As I write this Cyclone Yasi, a category five cyclone is about to cross onto the land in the north of Queensland. With furious winds, torrential rain and flooding adding to Queensland’s massive recent flood event damage bill, it is yet another example of nature’s awesome power.
To put it into perspective the cities of Cairns and Innisfail, which look like being in the direct path of this unbelievable storm event, are two hours away from where I am on a jet plane. That is the same distance as flying from Brisbane back to Melbourne at the bottom of Australia where I usually live. Family members know that unless something extraordinary happens, for the moment I am quite safe.
During the past week I have been traveling in northern New South Wales en route to Brisbane, Queensland to help out a dear friend. It is mid summer, a time of high temperatures and hellish humidity with constant threats of wild weather. While it only lasts for a short time on the scale of a whole year, summer in Australia as in many other parts of the world, can often try most people’s patience.
On the early part of my journey I was staying with friends in the simply sublime Wilson Creek Valley nearby the town of Mullumbimby in northern NSW. They have a house a thousand feet above sea level looking toward the sea at Brunswick Heads and south toward Byron Bay. Its residents are no strangers to wild weather events and, like all the houses built in this picturesque tropical place it has huge bolts buried deep intp the ground that pass through the concrete base and walls to hold the roof on.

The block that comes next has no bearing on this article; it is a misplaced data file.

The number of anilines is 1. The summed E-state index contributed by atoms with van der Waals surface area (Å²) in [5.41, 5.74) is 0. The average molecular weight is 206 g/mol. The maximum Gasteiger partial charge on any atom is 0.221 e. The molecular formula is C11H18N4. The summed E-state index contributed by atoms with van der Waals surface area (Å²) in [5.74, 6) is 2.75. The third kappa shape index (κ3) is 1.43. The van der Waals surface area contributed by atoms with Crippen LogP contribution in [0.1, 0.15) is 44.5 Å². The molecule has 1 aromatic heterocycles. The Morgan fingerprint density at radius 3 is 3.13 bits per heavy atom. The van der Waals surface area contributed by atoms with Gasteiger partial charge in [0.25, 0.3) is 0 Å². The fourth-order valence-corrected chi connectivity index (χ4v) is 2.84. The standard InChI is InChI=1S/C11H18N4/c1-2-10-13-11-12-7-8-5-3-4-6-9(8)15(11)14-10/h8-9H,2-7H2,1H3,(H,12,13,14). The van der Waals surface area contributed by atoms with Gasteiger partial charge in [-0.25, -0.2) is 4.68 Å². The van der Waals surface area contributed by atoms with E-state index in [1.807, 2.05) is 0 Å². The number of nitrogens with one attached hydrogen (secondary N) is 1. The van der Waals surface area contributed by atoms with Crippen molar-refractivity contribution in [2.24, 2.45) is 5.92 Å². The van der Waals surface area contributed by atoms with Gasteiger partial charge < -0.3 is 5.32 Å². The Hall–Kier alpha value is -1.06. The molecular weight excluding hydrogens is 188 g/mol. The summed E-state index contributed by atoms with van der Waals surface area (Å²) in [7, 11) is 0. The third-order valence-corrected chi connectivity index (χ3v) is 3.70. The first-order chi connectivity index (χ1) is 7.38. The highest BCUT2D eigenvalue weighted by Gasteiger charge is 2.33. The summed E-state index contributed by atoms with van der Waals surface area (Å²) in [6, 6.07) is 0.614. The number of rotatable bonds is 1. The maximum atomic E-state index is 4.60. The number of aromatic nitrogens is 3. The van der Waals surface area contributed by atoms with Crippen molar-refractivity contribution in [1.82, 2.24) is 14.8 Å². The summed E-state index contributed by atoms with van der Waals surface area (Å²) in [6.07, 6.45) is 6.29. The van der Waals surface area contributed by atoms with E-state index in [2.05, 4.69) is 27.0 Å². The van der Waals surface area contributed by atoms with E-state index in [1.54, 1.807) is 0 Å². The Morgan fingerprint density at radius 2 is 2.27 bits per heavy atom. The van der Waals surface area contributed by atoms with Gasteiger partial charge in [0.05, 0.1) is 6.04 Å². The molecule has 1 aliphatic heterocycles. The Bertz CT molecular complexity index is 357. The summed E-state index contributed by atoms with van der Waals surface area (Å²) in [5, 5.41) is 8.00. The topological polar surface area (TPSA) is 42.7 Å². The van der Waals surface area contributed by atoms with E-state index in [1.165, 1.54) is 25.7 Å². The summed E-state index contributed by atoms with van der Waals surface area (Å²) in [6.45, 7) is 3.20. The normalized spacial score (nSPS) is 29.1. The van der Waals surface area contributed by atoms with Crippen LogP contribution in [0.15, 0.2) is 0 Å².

Sitting looking out all over the valley while I was there one could easily have been lulled into a dreamlike state. The natural beauty of the place defies description, especially when the sun rises over the mountains as the clouds hover in wonderful weightless wisps in the valley below.
When I was a kid it seemed to me everyone knew, especially those who lived near a coastal beach like I did, that summer was certainly not the time to go up to the north of this great land to stay at its beaches or on its islands. This was the time when huge tides ruled and nasty jellyfish and blue bottles came onto the shore to sting without notice, sometimes causing death. It was also the time when you could expect nature to unleash its fury, whether in the form of fierce lightning storms or cyclones that track in from the sea devastating the land.
My generation, who grew up near the seaside knew that warm seas in summer usually meant trouble. As a rule the water was more likely to be cold in summer and warm in winter. If however warm water lapped onto the seashore in summer when temperatures and humidity were hot and high it would also attract monster storms and cyclones to come close into the shore.
In the past decade drought and low sea temperatures have been the order of the day and during that time many have become complacent about the awesome power of nature. During this time living memory has been eroded and there has definitely been a feeling about that the climate had completely changed.
Many in the past had been quite used to category two and three cyclones on a regular basis, however a category five is quite another thing all together. This is the largest cyclone event to have come onto the land mass of Australia since 1913 when the population was much smaller. Yasi holds a promise of winds exceeding nearly three hundred kilometres an hour with sea surges of up to seven metres expected. God help all in its path.